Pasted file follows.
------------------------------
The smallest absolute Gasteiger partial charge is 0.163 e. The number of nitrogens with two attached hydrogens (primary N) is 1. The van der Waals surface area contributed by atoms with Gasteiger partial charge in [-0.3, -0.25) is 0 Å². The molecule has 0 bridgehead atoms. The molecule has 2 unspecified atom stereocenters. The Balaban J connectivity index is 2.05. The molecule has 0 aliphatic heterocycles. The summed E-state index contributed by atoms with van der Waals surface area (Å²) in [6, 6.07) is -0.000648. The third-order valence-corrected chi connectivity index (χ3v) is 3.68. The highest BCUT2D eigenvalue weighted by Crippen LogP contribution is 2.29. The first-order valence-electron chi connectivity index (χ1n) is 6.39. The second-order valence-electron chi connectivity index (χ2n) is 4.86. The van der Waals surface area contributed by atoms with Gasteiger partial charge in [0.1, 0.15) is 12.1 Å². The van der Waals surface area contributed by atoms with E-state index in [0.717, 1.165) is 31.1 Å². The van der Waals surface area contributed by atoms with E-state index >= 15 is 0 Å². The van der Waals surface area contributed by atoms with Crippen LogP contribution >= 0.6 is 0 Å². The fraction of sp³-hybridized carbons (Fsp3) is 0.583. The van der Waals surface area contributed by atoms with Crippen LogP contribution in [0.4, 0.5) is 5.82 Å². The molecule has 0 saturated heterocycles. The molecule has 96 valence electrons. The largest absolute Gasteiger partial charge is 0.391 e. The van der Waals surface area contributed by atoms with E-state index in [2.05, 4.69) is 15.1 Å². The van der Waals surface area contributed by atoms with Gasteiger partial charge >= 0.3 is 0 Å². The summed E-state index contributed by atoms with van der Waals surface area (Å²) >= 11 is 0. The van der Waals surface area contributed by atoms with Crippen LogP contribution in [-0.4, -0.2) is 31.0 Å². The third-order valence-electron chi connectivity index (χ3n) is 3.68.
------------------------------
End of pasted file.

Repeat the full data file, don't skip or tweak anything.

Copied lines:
The smallest absolute Gasteiger partial charge is 0.163 e. The number of nitrogens with two attached hydrogens (primary N) is 1. The van der Waals surface area contributed by atoms with Gasteiger partial charge in [-0.3, -0.25) is 0 Å². The molecule has 0 bridgehead atoms. The molecule has 2 unspecified atom stereocenters. The Balaban J connectivity index is 2.05. The molecule has 0 aliphatic heterocycles. The summed E-state index contributed by atoms with van der Waals surface area (Å²) in [6, 6.07) is -0.000648. The third-order valence-corrected chi connectivity index (χ3v) is 3.68. The highest BCUT2D eigenvalue weighted by Crippen LogP contribution is 2.29. The first-order valence-electron chi connectivity index (χ1n) is 6.39. The second-order valence-electron chi connectivity index (χ2n) is 4.86. The van der Waals surface area contributed by atoms with Gasteiger partial charge in [0.1, 0.15) is 12.1 Å². The van der Waals surface area contributed by atoms with E-state index in [0.717, 1.165) is 31.1 Å². The van der Waals surface area contributed by atoms with E-state index >= 15 is 0 Å². The van der Waals surface area contributed by atoms with Crippen LogP contribution >= 0.6 is 0 Å². The fraction of sp³-hybridized carbons (Fsp3) is 0.583. The van der Waals surface area contributed by atoms with Crippen LogP contribution in [0.4, 0.5) is 5.82 Å². The molecule has 0 saturated heterocycles. The molecule has 96 valence electrons. The largest absolute Gasteiger partial charge is 0.391 e. The van der Waals surface area contributed by atoms with E-state index in [2.05, 4.69) is 15.1 Å². The van der Waals surface area contributed by atoms with Gasteiger partial charge >= 0.3 is 0 Å². The summed E-state index contributed by atoms with van der Waals surface area (Å²) >= 11 is 0. The van der Waals surface area contributed by atoms with Crippen LogP contribution in [-0.4, -0.2) is 31.0 Å². The third-order valence-electron chi connectivity index (χ3n) is 3.68.